THE BOOK OF BULBS

 

BY

S. ARNOTT, F.R.H.S.

 

TOGETHER WITH AN INTRODUCTORY
CHAPTER ON THE BOTANY
OF BULBS BY THE EDITOR

 

JOHN LANE: THE BODLEY HEAD
LONDON AND NEW YORK.  MCMI

We commonly speak of the bulbs of crocuses as of tulips or of onions, but morphologically there is a distinction, although functionally there is little or none. If we examine a tulip bulb, we find that it is mainly composed of thick succulent scales which closely overlap one another, in the centre being a flattish axis continuous with the roots below, and with the leaf and flower-bearing stalk above. This axis is part of the tulip's stem, the fleshy scales being morphologically but modified leaves whose basal portions have become swollen with stores of nutriment. After the tulip has flowered, it sets to work to manufacture fresh supplies of food material which is sent down the stem and there accumulated in a new bulb, formed by the development of a bud contained among the scales of the old and now withered bulb of the previous year. These stores will, in the following season, enable the tulip to cut a pretty figure before it or other plant has had time or opportunity for preparing fresh supplies by the aid of the spring-time sun alone.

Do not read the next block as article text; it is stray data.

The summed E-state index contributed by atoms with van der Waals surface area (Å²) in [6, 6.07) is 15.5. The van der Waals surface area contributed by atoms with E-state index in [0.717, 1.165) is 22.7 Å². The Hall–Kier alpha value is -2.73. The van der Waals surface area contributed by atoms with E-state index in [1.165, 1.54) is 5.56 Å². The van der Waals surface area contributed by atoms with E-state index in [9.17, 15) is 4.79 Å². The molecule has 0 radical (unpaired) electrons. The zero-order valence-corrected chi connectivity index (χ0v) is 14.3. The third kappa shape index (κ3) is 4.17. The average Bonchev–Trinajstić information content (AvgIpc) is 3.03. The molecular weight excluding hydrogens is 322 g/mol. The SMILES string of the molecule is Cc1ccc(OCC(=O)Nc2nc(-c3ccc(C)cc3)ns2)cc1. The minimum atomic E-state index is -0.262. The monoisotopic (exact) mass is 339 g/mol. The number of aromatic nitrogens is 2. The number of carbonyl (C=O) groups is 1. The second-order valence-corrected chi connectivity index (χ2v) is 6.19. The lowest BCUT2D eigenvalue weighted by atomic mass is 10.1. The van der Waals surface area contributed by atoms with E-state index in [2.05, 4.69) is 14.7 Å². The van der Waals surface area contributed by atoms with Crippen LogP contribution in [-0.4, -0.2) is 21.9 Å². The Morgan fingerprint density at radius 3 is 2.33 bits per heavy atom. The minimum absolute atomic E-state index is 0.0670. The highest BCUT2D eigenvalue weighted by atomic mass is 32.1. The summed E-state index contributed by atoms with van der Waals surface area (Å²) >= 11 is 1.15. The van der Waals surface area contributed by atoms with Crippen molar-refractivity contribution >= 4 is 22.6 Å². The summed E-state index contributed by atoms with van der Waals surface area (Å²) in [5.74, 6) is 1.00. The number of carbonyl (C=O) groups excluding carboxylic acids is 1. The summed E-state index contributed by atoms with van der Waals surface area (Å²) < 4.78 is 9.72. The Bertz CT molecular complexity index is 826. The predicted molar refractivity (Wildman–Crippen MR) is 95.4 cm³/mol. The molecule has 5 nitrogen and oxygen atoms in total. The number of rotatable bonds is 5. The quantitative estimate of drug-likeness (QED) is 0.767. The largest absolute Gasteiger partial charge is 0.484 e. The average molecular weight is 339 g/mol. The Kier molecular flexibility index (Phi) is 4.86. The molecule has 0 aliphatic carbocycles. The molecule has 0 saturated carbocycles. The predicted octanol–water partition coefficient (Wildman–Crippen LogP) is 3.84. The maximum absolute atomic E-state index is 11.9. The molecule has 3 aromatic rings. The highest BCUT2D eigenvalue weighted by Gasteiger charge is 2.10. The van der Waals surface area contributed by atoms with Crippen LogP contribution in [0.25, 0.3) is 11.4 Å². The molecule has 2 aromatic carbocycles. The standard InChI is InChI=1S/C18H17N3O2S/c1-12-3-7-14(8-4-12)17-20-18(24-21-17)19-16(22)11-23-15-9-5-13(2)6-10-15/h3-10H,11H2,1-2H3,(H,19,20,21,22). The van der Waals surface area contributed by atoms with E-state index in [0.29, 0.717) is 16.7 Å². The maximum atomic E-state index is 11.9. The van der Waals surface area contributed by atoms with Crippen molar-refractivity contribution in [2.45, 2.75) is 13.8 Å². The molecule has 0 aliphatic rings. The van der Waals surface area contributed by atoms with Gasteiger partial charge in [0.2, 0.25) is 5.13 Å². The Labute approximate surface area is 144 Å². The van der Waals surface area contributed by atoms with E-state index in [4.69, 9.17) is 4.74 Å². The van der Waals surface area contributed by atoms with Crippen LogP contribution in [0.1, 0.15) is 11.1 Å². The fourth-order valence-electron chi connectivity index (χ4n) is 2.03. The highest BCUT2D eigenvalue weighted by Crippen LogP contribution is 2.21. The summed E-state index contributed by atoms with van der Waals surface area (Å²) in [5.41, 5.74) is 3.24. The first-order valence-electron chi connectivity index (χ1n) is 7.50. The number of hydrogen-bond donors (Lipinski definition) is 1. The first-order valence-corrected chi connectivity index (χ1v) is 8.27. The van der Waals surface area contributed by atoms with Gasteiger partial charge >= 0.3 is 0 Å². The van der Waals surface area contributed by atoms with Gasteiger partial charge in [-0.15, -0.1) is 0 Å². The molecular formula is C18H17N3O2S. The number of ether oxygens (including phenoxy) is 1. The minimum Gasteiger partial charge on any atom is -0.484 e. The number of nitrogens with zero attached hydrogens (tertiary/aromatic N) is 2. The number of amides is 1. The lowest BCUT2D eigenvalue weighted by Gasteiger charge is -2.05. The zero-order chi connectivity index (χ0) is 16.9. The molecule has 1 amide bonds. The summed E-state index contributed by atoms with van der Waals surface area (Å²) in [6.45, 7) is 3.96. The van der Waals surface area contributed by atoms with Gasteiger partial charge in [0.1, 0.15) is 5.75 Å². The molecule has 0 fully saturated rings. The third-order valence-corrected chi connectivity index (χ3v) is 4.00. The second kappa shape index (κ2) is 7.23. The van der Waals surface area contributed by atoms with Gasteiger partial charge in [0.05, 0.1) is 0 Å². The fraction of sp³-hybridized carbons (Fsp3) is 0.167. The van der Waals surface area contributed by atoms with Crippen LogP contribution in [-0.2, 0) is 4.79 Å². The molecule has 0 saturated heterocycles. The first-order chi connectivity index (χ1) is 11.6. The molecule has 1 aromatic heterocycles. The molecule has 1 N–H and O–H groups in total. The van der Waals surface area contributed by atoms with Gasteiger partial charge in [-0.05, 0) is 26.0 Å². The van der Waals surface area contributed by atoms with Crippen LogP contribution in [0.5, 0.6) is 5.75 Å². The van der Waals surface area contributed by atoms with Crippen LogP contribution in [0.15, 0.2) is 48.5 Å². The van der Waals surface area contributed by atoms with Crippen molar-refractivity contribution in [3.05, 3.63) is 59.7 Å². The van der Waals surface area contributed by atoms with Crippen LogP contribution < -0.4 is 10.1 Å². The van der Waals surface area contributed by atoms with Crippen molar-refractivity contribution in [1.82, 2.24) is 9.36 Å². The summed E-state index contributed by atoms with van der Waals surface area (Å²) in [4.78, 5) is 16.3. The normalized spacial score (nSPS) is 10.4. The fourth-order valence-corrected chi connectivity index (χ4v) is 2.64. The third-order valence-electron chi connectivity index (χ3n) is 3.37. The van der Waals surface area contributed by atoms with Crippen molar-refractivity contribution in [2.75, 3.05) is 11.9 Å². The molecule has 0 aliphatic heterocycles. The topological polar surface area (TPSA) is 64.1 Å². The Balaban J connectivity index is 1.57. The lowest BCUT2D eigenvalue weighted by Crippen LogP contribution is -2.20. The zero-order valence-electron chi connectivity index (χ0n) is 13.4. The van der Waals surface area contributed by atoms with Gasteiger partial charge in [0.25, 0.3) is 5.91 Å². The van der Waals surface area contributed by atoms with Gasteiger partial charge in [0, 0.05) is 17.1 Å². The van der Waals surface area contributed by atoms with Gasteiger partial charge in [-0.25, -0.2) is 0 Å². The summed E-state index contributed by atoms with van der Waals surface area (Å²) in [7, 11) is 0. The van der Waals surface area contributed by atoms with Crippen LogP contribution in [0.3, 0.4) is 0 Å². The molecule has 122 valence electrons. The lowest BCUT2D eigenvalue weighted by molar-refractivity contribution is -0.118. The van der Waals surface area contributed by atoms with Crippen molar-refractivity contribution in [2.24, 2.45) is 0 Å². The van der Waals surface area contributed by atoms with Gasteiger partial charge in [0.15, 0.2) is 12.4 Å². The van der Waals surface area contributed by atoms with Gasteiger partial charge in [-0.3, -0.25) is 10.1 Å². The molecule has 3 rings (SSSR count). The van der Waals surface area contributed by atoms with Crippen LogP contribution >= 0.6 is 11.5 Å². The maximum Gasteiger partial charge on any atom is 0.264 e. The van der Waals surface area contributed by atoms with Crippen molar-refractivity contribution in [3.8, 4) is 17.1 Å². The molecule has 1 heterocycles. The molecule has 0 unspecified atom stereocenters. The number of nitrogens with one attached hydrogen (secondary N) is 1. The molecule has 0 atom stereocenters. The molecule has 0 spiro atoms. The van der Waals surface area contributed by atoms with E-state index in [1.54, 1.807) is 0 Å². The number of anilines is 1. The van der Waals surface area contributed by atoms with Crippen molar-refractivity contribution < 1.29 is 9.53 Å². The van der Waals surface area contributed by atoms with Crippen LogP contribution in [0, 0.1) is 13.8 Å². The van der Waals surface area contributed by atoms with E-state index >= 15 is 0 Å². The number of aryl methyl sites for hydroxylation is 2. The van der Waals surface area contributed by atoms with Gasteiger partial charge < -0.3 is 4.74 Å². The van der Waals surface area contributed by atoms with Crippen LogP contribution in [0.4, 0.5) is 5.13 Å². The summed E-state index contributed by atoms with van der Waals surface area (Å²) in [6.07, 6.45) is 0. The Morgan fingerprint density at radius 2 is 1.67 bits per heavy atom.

The so-called bulb of the crocus has a somewhat different structure. The crocus "bulb" does not, like that of the tulip, consist of overlapping scales, but of a more or less homogeneous mass enclosed in a stiff membrane, within which may sometimes be seen two or three.....................................

 

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